CULLOWHEE, NC (WSPA/WNCN) — It’s starting to feel like fall outside, and it won’t be long before it looks like fall too.
Kathy Mathews, of Western Carolina University, says because of the dry weather, this year’s fall leaf colors will be the best they’ve been in recent memory.
“Plus, with the weather already cooling way down in the evenings, we can also expect there to be a great peak of color with many trees changing color at the same time,” said Mathews via email.
Mathews says she expects the peak to happen by the first week of October in the highest elevations above 4,000 ft, and then by the second to third week of October in the middle elevations from 2,000-4,000 ft.
“Three words explain it – unusually dry weather,” Matthews said.
The region had been drier than normal for most of the year, but with enough rain, particularly in the months of April and June, the area managed to avoid drought and keep the trees healthy, she said.
Leaf-lookers always want to know when the “peak color” will happen, but the timing of the color change is highly dependent on the decreasing amount of sunlight that comes with the passing days, plus the elevation of a particular location, she said.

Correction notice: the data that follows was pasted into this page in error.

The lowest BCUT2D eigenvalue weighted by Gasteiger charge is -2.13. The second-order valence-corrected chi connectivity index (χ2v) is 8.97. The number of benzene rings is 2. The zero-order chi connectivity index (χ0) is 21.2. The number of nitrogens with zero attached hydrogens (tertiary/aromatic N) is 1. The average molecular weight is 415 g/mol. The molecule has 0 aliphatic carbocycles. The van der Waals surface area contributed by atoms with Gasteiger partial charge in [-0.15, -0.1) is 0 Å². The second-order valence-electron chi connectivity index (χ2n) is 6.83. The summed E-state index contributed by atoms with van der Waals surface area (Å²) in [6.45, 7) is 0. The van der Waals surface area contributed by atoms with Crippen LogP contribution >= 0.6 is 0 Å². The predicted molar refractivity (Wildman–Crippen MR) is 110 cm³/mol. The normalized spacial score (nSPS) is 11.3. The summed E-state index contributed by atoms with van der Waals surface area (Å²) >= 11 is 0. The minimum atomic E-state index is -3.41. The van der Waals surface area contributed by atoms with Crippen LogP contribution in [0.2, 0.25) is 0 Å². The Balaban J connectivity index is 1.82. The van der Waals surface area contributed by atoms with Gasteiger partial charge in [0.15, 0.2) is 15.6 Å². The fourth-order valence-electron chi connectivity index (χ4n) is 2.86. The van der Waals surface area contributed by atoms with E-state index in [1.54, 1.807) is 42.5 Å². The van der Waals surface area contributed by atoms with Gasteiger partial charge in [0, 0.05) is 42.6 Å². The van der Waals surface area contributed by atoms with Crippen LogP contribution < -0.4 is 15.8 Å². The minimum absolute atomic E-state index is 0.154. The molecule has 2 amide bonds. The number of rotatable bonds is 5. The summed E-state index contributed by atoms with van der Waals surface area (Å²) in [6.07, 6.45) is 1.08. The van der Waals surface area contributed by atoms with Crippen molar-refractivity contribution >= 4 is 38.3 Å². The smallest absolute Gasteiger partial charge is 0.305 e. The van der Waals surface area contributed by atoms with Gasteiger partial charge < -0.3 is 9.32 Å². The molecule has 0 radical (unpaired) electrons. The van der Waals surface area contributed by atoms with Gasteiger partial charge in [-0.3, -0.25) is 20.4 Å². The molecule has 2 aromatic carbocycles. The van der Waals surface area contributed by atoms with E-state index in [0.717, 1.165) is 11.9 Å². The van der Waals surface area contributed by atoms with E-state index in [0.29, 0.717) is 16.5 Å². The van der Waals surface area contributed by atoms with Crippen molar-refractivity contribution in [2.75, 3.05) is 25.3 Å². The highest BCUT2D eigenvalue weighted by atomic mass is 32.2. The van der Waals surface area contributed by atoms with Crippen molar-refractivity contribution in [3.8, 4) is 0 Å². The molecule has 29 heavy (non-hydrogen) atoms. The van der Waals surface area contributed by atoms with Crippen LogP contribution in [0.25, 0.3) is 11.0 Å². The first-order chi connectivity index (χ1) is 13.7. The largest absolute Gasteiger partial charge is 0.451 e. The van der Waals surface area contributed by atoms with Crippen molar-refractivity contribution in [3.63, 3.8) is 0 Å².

“The peak of fall color often arrives during the first and second week of October in the highest elevations, above 4,000 feet, and during the third week of October in the mid-elevations, 2,500 to 3,500 feet,” Mathews said.
Visitors can look for leaves to be peaking in color intensity a few days after the first reported frost in any particular area, she said.
Regardless of all the factors that affect leaf color, visitors to Western North Carolina always will find a pleasing leaf display somewhere in the mountains from September into November, with a wide range of color made possible by the region’s elevations ranging from 1,500 feet to over 6,000 feet and the more than 100 tree species, Mathews said.